Looking forward to leftover chicken for a yummy lunch or quick dinner? Before you head for the microwave, check out these 3 easy methods to reheat chicken, so it stays juicy and flavorful.
Everyone has a favorite chicken recipe that yields enough for another meal or two so you can just “heat and eat”. However, if you’re not careful, just popping a piece of cold chicken in a microwave can result in overcooked meat that’s hard to chew and takes a gallon of water to wash down.
Below you’ll find every tip and step-by-step instructions to reheat chicken back to its state of tender perfection.
Best Way to Reheat Cooked Chicken
I’m a major advocate for baking/cooking chicken ahead for quick meals later in the week. When it comes to properly reheating the chicken, there are a few ways to do it without drying out the meat; on the stove-top, in the oven, or microwave. Each method comes with pros and cons, which I’ve listed for you below:
|Oven Pros||Oven Cons|
|Best for bone-in, skin-on cuts, and breaded cuts||Takes longer|
|Keeps chicken skin crispy|
|Evenly reheats the meat|
|Microwave Pros||Microwave Cons|
|Best for non-breaded cuts of chicken||Easy to dry out the chicken|
|Fast||Unevenly reheats the meat|
|Stovetop Pros||Stovetop Cons|
|Best for boneless, skinless chicken cuts||Loss of seasonings|
|Retains the most moisture||Not suitable for breaded or basted chicken|
|Evenly reheats the meat|
How to Reheat Chicken in The Oven
While reheating chicken in the oven takes longer than the microwave and stove-top, it yields the best results and makes the chicken taste like it was baked that day. Here’s what to do:
Reheating Chicken in the Oven
Turn the oven to 350F.
- Add water
Place the chicken pieces into a baking dish, add about 1 cup chicken broth or water to the dish and cover with foil.
Bake for 15 minutes before removing the foil and baking for another 5 minutes or until the internal temperature reaches 165F and the skin has a little crisp to it.
How to Reheat Chicken in the Microwave
The microwave is a quick method when you’re short on time although, I don’t recommend it for breaded, bone-in, or skin-on cuts. Before you put the chicken on a plate and zap it, read the directions below:
Place the boneless, skinless chicken pieces in a microwave-safe dish, making sure smaller pieces are in the center and larger pieces on the outer edge.
- Add Water
Add a tablespoon or two of water, this will help keep the chicken moist.
- Cover and Reheat
Cover the dish with a damp paper towel or plastic wrap. Reheat for 2 minutes, flip the chicken pieces, and heat in 30-second intervals until the chicken reaches an internal temperature of 165F.
If you do have bone-in, skin-on chicken that you need to reheat quickly, make sure to remove the chicken from the bone, before microwaving.
How to Reheat on the Stove
Have boneless, skinless chicken you want to reheat? The stove-top is a quick and easy method but if not done right, the chicken can dry out fast. Follow the directions below to keep the meat moist and flavorful:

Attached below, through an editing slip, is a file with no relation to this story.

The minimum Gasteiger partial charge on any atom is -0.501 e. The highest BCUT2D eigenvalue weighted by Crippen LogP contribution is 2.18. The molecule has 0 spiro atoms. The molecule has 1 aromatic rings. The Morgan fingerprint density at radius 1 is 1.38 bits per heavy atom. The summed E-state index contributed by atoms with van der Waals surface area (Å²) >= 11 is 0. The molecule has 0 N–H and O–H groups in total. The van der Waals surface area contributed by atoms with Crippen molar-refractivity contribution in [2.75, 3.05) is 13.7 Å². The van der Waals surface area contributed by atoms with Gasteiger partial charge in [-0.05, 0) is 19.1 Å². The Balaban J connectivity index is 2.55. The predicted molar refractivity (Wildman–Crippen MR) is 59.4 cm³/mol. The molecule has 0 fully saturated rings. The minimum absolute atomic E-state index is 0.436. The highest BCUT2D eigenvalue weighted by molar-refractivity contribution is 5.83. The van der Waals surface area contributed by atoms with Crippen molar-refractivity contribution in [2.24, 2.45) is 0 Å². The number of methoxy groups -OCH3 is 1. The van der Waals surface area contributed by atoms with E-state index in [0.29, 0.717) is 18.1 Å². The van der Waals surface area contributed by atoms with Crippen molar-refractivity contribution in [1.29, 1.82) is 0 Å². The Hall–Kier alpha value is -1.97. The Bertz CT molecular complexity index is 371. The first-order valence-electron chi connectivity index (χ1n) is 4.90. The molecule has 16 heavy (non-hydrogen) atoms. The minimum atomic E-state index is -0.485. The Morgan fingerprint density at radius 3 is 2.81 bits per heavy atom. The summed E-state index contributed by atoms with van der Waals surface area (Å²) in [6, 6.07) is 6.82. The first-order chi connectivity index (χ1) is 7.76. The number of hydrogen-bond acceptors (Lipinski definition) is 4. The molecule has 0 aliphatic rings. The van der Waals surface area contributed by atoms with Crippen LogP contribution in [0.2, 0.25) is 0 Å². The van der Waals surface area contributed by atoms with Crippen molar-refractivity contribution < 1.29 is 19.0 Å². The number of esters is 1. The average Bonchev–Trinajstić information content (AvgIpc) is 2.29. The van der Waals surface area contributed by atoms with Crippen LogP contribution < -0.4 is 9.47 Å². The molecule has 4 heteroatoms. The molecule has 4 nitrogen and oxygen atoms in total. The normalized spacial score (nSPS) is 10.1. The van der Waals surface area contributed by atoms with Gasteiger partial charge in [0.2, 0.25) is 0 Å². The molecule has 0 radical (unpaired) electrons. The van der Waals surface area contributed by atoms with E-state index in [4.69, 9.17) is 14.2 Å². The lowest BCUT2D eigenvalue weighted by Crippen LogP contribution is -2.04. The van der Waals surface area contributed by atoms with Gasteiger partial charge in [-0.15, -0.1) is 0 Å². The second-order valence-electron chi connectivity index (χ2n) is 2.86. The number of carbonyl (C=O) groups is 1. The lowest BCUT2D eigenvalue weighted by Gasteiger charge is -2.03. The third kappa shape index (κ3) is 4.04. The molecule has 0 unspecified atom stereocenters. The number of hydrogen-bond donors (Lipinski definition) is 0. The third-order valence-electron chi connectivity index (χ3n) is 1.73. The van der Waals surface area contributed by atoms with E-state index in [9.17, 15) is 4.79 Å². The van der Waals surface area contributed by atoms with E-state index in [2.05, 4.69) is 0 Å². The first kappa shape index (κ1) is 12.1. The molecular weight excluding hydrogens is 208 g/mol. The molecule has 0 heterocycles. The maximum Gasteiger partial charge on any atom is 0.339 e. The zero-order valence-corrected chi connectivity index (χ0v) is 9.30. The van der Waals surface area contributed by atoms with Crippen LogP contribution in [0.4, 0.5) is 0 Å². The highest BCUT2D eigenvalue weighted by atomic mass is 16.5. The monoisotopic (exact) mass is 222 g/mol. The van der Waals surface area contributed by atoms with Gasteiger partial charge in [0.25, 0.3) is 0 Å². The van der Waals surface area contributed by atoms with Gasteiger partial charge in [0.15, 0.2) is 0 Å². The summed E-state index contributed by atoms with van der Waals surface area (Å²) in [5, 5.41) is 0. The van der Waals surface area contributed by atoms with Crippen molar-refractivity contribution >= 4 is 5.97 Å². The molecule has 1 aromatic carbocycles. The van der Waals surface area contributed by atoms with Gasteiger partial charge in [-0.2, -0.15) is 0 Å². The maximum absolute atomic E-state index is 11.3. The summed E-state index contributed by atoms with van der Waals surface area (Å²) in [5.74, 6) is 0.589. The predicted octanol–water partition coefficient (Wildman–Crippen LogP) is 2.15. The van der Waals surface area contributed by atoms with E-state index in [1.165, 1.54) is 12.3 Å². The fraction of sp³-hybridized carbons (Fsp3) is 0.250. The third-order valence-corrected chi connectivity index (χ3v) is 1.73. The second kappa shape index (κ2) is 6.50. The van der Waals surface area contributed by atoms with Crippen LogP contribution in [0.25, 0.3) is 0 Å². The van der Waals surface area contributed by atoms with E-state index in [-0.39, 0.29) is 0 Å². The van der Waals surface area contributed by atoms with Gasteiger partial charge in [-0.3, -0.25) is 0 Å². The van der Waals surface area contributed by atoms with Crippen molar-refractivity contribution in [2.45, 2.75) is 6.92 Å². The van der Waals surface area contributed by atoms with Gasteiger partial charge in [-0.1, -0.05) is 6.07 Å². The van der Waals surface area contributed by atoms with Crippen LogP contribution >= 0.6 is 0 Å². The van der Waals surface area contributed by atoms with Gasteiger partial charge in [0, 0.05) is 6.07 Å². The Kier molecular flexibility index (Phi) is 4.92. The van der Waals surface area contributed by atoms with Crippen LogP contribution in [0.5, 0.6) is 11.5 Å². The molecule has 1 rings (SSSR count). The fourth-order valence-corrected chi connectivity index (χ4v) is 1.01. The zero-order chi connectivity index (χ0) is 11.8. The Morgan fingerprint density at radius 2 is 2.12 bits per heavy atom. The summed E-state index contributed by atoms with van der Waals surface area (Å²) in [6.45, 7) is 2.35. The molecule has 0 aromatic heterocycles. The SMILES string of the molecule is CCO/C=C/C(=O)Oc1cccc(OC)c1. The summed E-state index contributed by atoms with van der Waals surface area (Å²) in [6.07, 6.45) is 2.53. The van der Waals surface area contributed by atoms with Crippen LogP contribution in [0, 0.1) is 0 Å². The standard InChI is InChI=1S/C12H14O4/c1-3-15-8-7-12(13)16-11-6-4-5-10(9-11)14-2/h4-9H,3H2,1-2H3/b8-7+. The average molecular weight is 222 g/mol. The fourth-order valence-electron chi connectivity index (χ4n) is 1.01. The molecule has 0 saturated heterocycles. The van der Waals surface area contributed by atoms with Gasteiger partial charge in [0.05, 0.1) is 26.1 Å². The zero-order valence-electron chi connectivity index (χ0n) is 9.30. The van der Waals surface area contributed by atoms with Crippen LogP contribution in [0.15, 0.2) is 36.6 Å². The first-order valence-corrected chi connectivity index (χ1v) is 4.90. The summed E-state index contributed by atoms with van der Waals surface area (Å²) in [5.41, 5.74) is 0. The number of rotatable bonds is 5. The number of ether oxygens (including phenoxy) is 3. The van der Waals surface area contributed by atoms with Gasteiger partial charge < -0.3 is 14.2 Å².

- Grab a Skillet
Place enough water in a large skillet to cover the bottom and set over medium-high heat.
Add the chicken to the skillet and lower the heat to medium. Cover with a lid and cook until the meat reaches an internal temperature of 165F, about 6 minutes, depending on the size of the chicken pieces. Remove from heat and serve.
Related: How to Defrost Chicken
Can You Reheat Chicken on the Bone
You can reheat any cut of bone-in chicken, and the oven is your best bet to keeping the meat moist and skin crispy.
Keeping It From Getting Dry
There’s nothing more disappointing than rubbery, overcooked chicken, here’s how to make sure that doesn’t happen- ever:
Adding water or chicken broth to whatever dish you are reheating the chicken in will create steam and helps add moisture to the meat.
Tinfoil if you’re using the oven, a skillet lid on the stove-top, or a damp paper towel in the microwave, all three trap the liquid/steam in the dish.
The smaller the piece of chicken, the higher chance it has of drying out. If possible, keep the chicken cuts intact until after reheating. If you are reheating cubed or sliced chicken, be sure to watch it carefully and check the internal temperature periodically so it won’t overcook and dry out.
Do you find tips like these helpful for making perfectly cooked chicken? Then be sure to check out the Chicken. It’s What’s for Dinner ebook.
It has helpful pointers like the best ways to cook each cut of chicken, how to safely defrost chicken, and 70+ recipes your family will love.
How to Reheat Chicken Breasts
Boneless, skinless chicken breast is a popular cut for all sorts of recipes and easy to reheat on the stove-top or in the oven, with delicious results.
Chicken covered in a coating or sauce, such as my Melt in Your Mouth Chicken, will do better reheating in the oven. The sauce reheats without falling off or burning on the surface.
Otherwise, quickly reheat pan sauteéd or grilled chicken breasts on the stove-top following the directions above.
How to Reheat Roasted Chicken
This method does take a little longer, but it works if you want to serve a whole chicken for dinner with crispy skin and tastes like it was baked that day. Here’s how to make it happen:
Reheat the oven to 350F or 400F.
Place the entire rotisserie chicken in a rimmed baking dish. Add 1 cup chicken broth or water and cover with foil.
Bake for 20-25 minutes at 350F or 15 minutes at 400F. Remove the foil and bake for an extra 5 minutes until the skin is crispy.
Remove from the oven, allow to rest 5 minutes, and serve as desired.
With these tips, you’ll be able to reheat any type of chicken and make sure it is still juicy and delicious when you serve it the second time.